HostGator's Response to the POODLE Attack
An attack using the POODLE vulnerability is extremely difficult - several conditions and prerequisites would be required, and our Security team already had countermeasures in place for several of these. However, we have disabled SSL 3.0 completely from our core servers out of an abundance of caution, and we also have other measures in place to block the (already very difficult) exploitation of this vulnerability.
What is the POODLE Attack?
Software which communicates across the Internet protects sensitive information by encrypting the data it is sending. Most programs are designed to use up-to-date protocols for encryption, but to also fall back to earlier, less secure protocols such as SSL 3.0 if more modern encryption methods are not available.
POODLE takes advantage of this design by convincing programs to fall back to SSL 3.0, an older protocol which is much more vulnerable to attack than newer protocols.
This vulnerability is less severe than the recent Heartbleed & Shellshock vulnerabilities. However, HostGator is very serious about protecting your data and we want to underscore that our platform is safe from attacks exploiting the POODLE vulnerability.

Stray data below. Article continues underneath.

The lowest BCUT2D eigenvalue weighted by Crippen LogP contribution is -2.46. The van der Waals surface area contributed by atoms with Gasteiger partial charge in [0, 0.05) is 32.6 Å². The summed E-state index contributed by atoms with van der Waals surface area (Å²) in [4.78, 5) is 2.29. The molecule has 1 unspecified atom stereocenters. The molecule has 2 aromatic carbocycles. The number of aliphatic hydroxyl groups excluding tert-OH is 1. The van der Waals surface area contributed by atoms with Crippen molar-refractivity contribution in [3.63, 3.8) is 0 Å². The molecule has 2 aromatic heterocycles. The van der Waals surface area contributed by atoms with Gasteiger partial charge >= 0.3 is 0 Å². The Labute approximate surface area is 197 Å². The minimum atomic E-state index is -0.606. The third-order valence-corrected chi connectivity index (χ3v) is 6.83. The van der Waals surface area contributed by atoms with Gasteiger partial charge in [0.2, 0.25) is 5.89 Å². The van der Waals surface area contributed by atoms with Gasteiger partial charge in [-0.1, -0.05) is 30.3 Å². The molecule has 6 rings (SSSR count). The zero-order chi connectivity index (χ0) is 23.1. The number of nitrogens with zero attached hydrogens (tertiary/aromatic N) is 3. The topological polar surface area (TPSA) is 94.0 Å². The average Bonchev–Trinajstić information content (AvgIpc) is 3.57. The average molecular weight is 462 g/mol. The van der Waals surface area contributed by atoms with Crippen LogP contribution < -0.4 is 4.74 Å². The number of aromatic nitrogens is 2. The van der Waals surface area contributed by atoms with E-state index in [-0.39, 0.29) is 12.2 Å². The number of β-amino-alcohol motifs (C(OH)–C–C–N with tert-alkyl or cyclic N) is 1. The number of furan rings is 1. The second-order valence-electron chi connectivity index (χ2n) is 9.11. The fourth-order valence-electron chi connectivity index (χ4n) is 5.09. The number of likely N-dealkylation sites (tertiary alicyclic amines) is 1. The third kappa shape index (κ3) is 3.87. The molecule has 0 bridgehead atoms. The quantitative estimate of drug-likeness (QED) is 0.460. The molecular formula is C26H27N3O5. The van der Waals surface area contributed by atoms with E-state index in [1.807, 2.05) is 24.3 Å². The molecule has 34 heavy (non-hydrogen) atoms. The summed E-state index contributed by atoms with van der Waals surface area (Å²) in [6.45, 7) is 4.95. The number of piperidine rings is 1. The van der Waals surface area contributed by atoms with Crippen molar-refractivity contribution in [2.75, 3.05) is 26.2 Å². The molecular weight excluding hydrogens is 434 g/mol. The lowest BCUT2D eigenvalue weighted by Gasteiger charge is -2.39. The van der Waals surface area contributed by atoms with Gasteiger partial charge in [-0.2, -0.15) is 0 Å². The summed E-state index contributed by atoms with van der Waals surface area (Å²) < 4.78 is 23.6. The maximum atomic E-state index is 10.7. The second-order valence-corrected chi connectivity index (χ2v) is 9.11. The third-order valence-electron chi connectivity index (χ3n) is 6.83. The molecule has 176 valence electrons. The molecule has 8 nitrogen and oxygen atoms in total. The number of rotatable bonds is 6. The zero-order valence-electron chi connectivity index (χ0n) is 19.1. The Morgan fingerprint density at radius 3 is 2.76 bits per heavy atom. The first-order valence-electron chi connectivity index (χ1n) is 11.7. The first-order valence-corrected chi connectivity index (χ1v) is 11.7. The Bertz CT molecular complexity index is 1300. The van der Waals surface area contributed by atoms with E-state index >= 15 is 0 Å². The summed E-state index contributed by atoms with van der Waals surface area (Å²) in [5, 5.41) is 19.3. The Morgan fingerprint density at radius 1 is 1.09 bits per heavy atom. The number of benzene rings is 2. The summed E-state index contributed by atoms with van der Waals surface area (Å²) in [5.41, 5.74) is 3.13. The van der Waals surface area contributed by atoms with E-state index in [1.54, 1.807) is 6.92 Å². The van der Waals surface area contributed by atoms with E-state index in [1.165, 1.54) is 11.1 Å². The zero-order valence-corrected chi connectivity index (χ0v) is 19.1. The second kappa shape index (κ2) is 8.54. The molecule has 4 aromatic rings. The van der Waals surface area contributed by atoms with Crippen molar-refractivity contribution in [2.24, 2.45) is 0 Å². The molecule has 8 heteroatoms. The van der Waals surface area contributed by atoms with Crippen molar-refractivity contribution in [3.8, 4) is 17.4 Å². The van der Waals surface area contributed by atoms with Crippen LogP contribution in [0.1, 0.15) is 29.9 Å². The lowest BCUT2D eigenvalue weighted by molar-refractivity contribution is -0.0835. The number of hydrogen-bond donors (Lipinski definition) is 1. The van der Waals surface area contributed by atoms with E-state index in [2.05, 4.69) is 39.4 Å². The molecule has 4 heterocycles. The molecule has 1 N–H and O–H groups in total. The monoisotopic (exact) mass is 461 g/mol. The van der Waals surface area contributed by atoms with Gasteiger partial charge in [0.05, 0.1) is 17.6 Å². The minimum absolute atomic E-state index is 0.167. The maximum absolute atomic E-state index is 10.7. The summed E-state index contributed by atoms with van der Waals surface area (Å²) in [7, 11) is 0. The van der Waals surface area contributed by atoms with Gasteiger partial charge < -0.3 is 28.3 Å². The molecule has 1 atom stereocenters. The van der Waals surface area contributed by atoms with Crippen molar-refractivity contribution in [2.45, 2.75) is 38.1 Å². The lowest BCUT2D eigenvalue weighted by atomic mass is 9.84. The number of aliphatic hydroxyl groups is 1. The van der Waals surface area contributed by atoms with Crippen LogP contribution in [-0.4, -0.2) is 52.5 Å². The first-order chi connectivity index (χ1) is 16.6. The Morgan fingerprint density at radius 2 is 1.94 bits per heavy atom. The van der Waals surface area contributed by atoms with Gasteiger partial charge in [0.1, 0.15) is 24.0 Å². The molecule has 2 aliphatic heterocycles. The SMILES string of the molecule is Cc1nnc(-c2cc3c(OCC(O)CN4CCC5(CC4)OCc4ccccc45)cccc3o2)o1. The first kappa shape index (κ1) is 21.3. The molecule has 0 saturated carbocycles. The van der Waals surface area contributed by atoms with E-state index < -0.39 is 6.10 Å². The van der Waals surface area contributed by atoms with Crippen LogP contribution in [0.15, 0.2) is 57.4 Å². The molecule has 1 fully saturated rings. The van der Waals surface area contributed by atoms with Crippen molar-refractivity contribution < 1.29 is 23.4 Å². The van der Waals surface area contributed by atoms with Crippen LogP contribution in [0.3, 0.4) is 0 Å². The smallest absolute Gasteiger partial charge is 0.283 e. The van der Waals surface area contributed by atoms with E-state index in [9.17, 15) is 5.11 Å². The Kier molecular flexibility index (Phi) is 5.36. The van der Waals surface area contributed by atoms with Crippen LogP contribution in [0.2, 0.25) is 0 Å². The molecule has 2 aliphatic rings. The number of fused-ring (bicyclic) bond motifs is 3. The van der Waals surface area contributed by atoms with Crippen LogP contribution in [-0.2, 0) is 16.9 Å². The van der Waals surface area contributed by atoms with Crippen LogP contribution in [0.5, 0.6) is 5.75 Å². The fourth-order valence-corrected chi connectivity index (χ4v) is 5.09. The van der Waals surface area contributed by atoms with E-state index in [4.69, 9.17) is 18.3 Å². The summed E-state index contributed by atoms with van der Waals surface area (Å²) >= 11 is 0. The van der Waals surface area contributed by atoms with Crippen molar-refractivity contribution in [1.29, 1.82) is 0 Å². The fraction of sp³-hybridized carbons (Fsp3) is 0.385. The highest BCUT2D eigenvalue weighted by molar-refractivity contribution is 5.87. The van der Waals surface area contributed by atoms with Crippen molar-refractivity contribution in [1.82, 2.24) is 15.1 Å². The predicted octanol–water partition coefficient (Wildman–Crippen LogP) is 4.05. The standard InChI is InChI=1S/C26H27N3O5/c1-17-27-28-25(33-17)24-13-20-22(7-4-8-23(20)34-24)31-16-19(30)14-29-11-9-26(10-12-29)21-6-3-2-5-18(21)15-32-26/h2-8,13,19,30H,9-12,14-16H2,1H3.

Services Affected by POODLE
The main effect you might see from POODLE comes not from the exploit itself but from the steps being taken to mitigate it. SSL 3.0 support is being withdrawn from new versions of many popular programs, and newer releases of browsers like Chrome and Firefox will not be vulnerable to POODLE.
As a rule, if your own software is running the most recent available update you should not have to worry about POODLE attacks.
Older plugins to popular programs like WordPress may have been dependent on SSL 3.0, and updates to browsers and operating systems might cause issues with these. Updating your plugins and addons to the newest version and consulting the designers for support is suggested.
Online services are also dropping support for SSL 3.0, including PayPal and CloudFlare. You may have received notices explaining this change, and some issues might arise from updates by those services. Most are being pro-active in addressing the needs for their customers, and we urge you to consult with any service you use to review any changes required on your part.